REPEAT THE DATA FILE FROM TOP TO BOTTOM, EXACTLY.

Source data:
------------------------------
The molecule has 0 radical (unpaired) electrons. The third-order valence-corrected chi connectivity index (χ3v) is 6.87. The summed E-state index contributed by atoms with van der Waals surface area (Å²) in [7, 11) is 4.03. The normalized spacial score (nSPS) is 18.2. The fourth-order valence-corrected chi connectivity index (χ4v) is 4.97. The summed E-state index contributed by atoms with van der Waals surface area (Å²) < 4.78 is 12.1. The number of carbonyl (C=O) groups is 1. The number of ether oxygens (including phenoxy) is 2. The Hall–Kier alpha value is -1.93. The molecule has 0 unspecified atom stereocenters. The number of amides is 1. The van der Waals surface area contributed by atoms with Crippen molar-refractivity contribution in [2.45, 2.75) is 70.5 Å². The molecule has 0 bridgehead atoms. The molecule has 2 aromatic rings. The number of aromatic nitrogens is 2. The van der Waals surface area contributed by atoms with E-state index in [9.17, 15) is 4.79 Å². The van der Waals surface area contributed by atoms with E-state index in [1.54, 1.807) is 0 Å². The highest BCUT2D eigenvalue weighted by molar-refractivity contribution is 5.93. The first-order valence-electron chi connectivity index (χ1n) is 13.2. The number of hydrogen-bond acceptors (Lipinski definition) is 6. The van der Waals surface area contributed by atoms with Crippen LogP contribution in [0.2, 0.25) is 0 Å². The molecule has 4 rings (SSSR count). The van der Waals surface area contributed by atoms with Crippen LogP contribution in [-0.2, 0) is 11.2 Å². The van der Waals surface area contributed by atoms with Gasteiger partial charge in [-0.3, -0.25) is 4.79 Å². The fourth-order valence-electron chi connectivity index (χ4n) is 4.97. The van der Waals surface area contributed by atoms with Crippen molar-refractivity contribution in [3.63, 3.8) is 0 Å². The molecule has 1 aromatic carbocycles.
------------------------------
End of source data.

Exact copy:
The molecule has 0 radical (unpaired) electrons. The third-order valence-corrected chi connectivity index (χ3v) is 6.87. The summed E-state index contributed by atoms with van der Waals surface area (Å²) in [7, 11) is 4.03. The normalized spacial score (nSPS) is 18.2. The fourth-order valence-corrected chi connectivity index (χ4v) is 4.97. The summed E-state index contributed by atoms with van der Waals surface area (Å²) < 4.78 is 12.1. The number of carbonyl (C=O) groups is 1. The number of ether oxygens (including phenoxy) is 2. The Hall–Kier alpha value is -1.93. The molecule has 0 unspecified atom stereocenters. The number of amides is 1. The van der Waals surface area contributed by atoms with Crippen molar-refractivity contribution in [2.45, 2.75) is 70.5 Å². The molecule has 0 bridgehead atoms. The molecule has 2 aromatic rings. The number of aromatic nitrogens is 2. The van der Waals surface area contributed by atoms with E-state index in [9.17, 15) is 4.79 Å². The van der Waals surface area contributed by atoms with E-state index in [1.54, 1.807) is 0 Å². The highest BCUT2D eigenvalue weighted by molar-refractivity contribution is 5.93. The first-order valence-electron chi connectivity index (χ1n) is 13.2. The number of hydrogen-bond acceptors (Lipinski definition) is 6. The van der Waals surface area contributed by atoms with Crippen LogP contribution in [0.2, 0.25) is 0 Å². The molecule has 4 rings (SSSR count). The van der Waals surface area contributed by atoms with Crippen LogP contribution in [-0.2, 0) is 11.2 Å². The van der Waals surface area contributed by atoms with Gasteiger partial charge in [-0.3, -0.25) is 4.79 Å². The fourth-order valence-electron chi connectivity index (χ4n) is 4.97. The van der Waals surface area contributed by atoms with Crippen molar-refractivity contribution in [3.63, 3.8) is 0 Å². The molecule has 1 aromatic carbocycles.